Thus, it cannot be said that defendant operated, maintained or supervised sledding activities during the winter . . . (citation omitted). Notably, plaintiff did not submit any evidence . . . that defendant had prior notice of the illegal use of snowmobiles on this portion of the golf course so as to raise issues pertaining to defendant’s failure to warn sledders about snowmobiles, failure to fence off the sledding area or failure to enforce the local ordinance prohibiting the use of snowmobiles. Hence, ‘[t]he failure to guard against a remote possibility of [an] accident is not negligence’. . . (citation omitted). Indeed the record supports the conclusion that defendant did nothing which could be characterized as a ‘willful or malicious failure to guard, or to warn against, a dangerous condition, use * * * or activity’ (General Obligations Law §9-103[2][a]).” Perrott v City of Troy, supra at 31-32. [5]

The Court notes that while “snowboarding” is not listed as an enumerated activity under the recreational use statute, the closely analogous activities of cross-country skiing, tobogganing and sledding are. See General Obligations Law §9-103 (1) (a).[6] Indeed, had Claimant been snowboarding at the time of his accident, the Court would readily find that injury resulting from such activity at this park - an activity that was merely permitted passively and not specifically planned for by the State owner - would not render the State liable under these circumstances. Because Claimant was merely walking, as opposed to hiking - indeed the State did not bring out any evidence from which one could conclude otherwise - the appellate authority extant provides that because this is not an enumerated activity under the recreational use statute, the bar to recovery does not apply, and the State landowner may be held liable for ordinary negligence if established. See Weese v State of New York, UID#2004-031-060, Claim No. 98976 (Minarik, J., June 2, 2004), affd 17 AD3d 1176 (4th Dept 2005), lv denied 5 NY3d 707 (2005); see also Gough v County of Dutchess, 167 Misc 2d 568 ( Sup Ct, Dutchess Co 1996). [7]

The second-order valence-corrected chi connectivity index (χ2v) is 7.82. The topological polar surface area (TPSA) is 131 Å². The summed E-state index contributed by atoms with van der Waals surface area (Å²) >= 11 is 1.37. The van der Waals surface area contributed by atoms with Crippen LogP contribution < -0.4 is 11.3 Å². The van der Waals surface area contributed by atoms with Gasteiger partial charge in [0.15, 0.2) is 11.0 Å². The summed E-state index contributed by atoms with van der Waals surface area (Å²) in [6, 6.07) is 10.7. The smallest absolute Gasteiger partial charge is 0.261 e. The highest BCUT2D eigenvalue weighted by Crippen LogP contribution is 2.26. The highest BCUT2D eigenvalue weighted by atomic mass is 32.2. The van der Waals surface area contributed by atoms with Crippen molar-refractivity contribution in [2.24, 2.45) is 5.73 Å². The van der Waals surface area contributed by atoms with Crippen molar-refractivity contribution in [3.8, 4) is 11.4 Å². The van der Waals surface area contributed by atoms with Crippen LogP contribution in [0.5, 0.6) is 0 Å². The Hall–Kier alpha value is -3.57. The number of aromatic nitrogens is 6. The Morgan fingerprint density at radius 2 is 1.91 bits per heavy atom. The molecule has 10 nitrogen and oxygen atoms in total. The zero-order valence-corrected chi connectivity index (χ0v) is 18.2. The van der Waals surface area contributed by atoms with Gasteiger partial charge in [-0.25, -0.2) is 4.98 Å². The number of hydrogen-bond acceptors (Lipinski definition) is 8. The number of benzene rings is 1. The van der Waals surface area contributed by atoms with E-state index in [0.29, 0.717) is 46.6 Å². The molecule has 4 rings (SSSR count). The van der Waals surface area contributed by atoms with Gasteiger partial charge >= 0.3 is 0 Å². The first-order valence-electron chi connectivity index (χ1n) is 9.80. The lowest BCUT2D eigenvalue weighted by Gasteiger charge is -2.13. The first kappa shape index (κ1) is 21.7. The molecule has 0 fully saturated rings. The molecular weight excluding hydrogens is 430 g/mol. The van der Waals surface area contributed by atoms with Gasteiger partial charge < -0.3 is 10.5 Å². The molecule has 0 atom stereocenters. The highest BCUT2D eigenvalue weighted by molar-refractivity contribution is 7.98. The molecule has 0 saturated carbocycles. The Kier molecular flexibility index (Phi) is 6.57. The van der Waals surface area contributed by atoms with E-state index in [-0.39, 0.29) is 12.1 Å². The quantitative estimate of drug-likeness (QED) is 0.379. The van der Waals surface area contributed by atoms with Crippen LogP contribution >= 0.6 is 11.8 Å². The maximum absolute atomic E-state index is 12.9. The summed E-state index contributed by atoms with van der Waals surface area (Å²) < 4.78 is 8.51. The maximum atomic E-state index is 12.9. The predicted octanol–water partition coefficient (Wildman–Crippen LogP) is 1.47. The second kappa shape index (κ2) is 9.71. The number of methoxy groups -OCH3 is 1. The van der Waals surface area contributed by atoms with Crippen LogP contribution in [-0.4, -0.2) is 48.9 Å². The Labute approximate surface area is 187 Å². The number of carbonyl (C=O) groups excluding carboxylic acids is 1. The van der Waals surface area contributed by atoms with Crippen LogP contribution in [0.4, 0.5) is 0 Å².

Under more traditional negligence principles involving assumption of risk, however, and based upon a factually similar claim dismissed on summary judgment recently, the Court finds that the State should not be held liable for Claimant’s slip, fall, and resulting injury in any event. See Gotz v State of New York, 12 Misc 3d 1151 (A), 819 NYS2d 848, Claim No. 108891, Motion No. M-71293 (unreported opinion, Mignano, J.) (Ct Cl 1996).

Assuming that the State did not create a dangerous condition on its land, a Claimant must show that the State landowner had actual or constructive notice of the condition and failed to act reasonably to remedy it. Gordon v American Museum of Natural History, 67 NY2d 836, 837 (1986). With respect to constructive notice, any “. . . defect must be visible and apparent and it must exist for a sufficient length of time prior to the accident to permit . . . [a defendant] to discover and remedy it . . . (citation omitted).” Gordon v American Museum of Natural History, supra, at 837.

Additionally, “. . . by engaging in a sport or recreational activity, a participant consents to those commonly appreciated risks which are inherent in and arise out of the nature of the sport generally and flow from such participation,” Morgan v State of New York, 90 NY2d 471, 484 (1997), including risks due to “open and obvious defects in the construction of the playing field, [for example] as long as the participant is aware of the risks and appreciates the nature of the risks . . . (citations omitted).” Greenburg v Peekskill City School Dist., 255 AD2d 487, 488 (2d Dept 1998); see also Turcotte v Fell, 68 NY2d 432 (1986).